Rings of the Solar System

Rings of the Solar System
The rings of Jupiter [Credit: NASA JPL / Cornell University]

Saturn and its splendid rings are one of the most exquisite sights in the Solar System. Although the planet had been known for thousands of years, the first sight of the rings wasn't until 1610. Galileo viewed Saturn through his small telescope, but didn't know what he was seeing. Saturn looked as though it had a big moon on either side of it.

Fifty years on, Christiaan Huygens suggested that the odd shape was due to a solid ring surrounding Saturn. It took a long time and good telescopes to confirm that there were rings, but they weren't solid. The Cassini spacecraft found over thirty rings, though there are fewer than ten major ones. The rings are mostly made of icy material. That's what makes them so reflective.

Although Saturn has the prettiest rings, it seems that rings are not uncommon.

No telescope in 1977 could have shown you rings around Uranus. The rings were discovered by astronomers observing a stellar occultation. This is an event that occurs when a star is hidden [occulted] by another object passing between it and the observer. If a planet covers the star as it passes, the timing can provide useful information about the planet.

A team of astronomers studying Uranus saw that the star had dimmed several times both before and after Uranus hid it. They had found rings, something they were definitely not expecting.

The first actual sight of the rings came via the Voyager 2 spacecraft in 1986. In addition to the nine known rings, it discovered two new ones. In 2003-2005, the Hubble Space Telescope found two more for a total of 13. Astronomers think the rings are made of debris left by collisions of Uranus's moons.

Despite finding that Uranus had rings, astronomers weren't expecting Jupiter to have any. After all, Jupiter is notably closer than Saturn, but no one had ever seen any sign of rings. Yet in 1979 that's what a Voyager 1 flyby showed.

It's nearly impossible to see Jupiter's rings from Earth. They're thin and dusty and hard to see even up close. Most of what we learned about the rings came from the Galileo orbiter in the 1990s. The data showed that they were probably created from the dust related by meteor impacts on Jovian moons.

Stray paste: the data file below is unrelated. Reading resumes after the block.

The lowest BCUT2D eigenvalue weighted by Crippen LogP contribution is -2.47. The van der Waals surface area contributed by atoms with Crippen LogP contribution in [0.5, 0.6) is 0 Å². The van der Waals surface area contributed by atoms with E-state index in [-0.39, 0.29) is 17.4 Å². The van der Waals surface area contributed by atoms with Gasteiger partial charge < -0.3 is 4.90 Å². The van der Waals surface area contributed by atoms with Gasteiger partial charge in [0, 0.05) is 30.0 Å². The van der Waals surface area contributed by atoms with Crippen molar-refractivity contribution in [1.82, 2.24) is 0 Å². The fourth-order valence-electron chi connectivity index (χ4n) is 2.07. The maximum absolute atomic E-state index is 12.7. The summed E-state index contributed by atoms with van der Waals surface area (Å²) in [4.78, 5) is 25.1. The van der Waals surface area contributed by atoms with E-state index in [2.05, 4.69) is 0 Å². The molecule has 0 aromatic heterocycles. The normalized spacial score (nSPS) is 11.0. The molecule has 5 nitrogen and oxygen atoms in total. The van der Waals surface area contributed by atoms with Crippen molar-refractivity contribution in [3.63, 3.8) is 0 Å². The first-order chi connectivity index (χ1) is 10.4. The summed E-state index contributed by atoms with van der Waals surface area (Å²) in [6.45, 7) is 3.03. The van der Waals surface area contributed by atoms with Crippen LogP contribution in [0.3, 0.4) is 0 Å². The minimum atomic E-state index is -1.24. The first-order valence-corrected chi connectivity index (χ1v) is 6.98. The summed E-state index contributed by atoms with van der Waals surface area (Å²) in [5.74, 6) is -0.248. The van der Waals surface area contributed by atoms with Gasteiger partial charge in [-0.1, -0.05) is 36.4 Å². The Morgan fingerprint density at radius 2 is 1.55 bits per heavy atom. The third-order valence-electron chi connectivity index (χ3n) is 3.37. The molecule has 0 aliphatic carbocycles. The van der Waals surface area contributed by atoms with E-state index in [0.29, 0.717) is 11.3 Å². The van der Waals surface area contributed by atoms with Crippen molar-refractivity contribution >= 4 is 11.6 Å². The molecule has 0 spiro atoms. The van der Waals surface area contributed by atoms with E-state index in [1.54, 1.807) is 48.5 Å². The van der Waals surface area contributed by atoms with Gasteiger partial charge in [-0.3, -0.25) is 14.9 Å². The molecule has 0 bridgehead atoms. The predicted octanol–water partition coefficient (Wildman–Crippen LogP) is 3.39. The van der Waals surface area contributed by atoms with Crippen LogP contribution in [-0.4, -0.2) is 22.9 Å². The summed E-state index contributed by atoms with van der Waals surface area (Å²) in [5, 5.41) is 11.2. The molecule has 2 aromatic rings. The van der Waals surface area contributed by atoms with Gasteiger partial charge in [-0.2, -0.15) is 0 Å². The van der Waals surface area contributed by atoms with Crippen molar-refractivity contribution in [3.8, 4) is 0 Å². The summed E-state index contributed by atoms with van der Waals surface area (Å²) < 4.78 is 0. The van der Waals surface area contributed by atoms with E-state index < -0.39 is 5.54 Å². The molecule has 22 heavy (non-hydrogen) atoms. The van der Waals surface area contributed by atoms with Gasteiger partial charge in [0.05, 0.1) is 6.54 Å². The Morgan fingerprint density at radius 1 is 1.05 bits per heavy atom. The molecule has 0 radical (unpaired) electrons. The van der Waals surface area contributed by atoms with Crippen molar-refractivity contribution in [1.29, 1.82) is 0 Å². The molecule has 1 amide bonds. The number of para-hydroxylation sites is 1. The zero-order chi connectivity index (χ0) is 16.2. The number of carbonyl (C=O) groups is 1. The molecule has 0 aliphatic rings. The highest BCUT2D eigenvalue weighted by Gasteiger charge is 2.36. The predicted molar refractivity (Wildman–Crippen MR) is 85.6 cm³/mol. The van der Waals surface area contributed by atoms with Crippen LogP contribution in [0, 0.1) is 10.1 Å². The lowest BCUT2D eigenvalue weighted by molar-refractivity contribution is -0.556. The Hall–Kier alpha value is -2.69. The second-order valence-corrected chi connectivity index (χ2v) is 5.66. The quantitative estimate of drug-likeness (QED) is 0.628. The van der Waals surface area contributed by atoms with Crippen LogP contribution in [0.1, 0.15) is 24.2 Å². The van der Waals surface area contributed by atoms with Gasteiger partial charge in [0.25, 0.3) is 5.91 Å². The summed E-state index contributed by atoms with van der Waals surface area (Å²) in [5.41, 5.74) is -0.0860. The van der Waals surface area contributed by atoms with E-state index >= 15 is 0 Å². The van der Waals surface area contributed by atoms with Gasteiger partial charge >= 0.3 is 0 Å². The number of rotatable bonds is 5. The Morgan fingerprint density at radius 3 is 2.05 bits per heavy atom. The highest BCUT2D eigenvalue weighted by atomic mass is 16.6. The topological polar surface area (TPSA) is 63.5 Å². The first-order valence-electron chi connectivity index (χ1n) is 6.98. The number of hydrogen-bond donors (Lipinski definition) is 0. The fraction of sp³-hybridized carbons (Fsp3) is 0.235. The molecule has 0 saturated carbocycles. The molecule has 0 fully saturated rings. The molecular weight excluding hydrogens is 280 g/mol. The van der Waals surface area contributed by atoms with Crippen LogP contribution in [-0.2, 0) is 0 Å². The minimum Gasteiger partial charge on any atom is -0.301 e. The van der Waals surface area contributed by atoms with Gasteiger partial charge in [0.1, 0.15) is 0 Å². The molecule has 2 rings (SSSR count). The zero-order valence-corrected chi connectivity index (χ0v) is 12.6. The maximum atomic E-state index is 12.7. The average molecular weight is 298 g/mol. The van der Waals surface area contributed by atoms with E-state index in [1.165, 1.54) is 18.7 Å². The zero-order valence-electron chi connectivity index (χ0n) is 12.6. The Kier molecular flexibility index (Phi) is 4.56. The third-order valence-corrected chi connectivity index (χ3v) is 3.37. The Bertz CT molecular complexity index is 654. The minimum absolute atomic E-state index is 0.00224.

Distant Neptune was the last of the giant planets found to have rings. The first hint of them occurred in 1984 at La Silla Observatory in Chile when astronomers found ring arcs around Neptune. This suggested rings, but it wasn't conclusive until Voyager 2 made its flyby in 1989. Neptune has six rings, and they're dark like the rings of Uranus. However they're fainter and thinner.

Mars doesn't have a ring that you haven't heard about. Yet it may well have had a ring in the distant past, and will have another in the distant future. Here's the story that's convinced some planetary scientists.

We know that in the distant past, Mars was hit by a substantial impactor, possibly the one that created the North Polar Basin. Some researchers think this impact initiated a cycle of events in which the material thrown into orbit by the impact formed a ring. Then, after a time, the material clumped together to make a moon. If the moon's orbit then decayed, as is happening now to Phobos, Martian gravity would break it up into a ring again.

What made the Moon? The current favored theory is that 4.5 billion years ago a Mars-sized body crashed into the young Earth. A massive amount of debris from both the Earth and the impactor was thrown into orbit. For a time Earth would have had a ring. The orbiting material then clumped together to make the Moon. Unlike that of little Phobos, the Moon's orbit isn't decaying. In fact, our Moon is very slowly moving into a higher orbit.

10199 Chariklo
Rings aren't just for planets. The asteroid Chariklo, which orbits between Saturn and Uranus, has two rings. They were a surprise finding during an occultation in 2014. They probably formed from a debris disc following a collision. The shape of the ring pair suggests that there may also be a small moon amid the debris.

Haumea, officially classified as a dwarf planet in 2008, is the first trans-Neptunian object known to have a ring. The ring is around the dwarf planet's equator. How did it form? How does it stay in a stable orbit around such a small body? Hard questions to answer. Haumea is out beyond Pluto, and the ring is so faint we can't actually see it. It was discovered during a stellar occultation.

You Should Also Read:
Cassini-Huygens - the Prime Mission
Voyager 2- the Grand Tour
Haumea - the Ringed Dwarf Planet

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